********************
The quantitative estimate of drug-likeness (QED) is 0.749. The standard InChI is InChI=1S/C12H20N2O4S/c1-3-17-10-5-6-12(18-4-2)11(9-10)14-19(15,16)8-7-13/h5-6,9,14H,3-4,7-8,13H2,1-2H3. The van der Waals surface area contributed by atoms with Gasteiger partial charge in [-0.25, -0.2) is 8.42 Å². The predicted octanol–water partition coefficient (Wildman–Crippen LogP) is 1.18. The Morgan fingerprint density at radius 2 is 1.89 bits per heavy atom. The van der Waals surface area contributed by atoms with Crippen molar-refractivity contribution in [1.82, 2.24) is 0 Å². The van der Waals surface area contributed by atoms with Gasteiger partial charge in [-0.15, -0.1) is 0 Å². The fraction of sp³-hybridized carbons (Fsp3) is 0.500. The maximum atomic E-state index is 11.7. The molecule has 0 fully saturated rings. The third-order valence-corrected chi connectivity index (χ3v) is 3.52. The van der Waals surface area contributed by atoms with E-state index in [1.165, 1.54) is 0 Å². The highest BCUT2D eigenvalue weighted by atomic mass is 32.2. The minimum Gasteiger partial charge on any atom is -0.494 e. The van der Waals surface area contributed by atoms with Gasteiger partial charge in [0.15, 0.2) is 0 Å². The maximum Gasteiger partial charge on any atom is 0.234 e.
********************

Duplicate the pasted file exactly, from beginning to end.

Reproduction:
The quantitative estimate of drug-likeness (QED) is 0.749. The standard InChI is InChI=1S/C12H20N2O4S/c1-3-17-10-5-6-12(18-4-2)11(9-10)14-19(15,16)8-7-13/h5-6,9,14H,3-4,7-8,13H2,1-2H3. The van der Waals surface area contributed by atoms with Gasteiger partial charge in [-0.25, -0.2) is 8.42 Å². The predicted octanol–water partition coefficient (Wildman–Crippen LogP) is 1.18. The Morgan fingerprint density at radius 2 is 1.89 bits per heavy atom. The van der Waals surface area contributed by atoms with Crippen molar-refractivity contribution in [1.82, 2.24) is 0 Å². The van der Waals surface area contributed by atoms with Gasteiger partial charge in [-0.15, -0.1) is 0 Å². The fraction of sp³-hybridized carbons (Fsp3) is 0.500. The maximum atomic E-state index is 11.7. The molecule has 0 fully saturated rings. The third-order valence-corrected chi connectivity index (χ3v) is 3.52. The van der Waals surface area contributed by atoms with E-state index in [1.165, 1.54) is 0 Å². The highest BCUT2D eigenvalue weighted by atomic mass is 32.2. The minimum Gasteiger partial charge on any atom is -0.494 e. The van der Waals surface area contributed by atoms with Gasteiger partial charge in [0.15, 0.2) is 0 Å². The maximum Gasteiger partial charge on any atom is 0.234 e.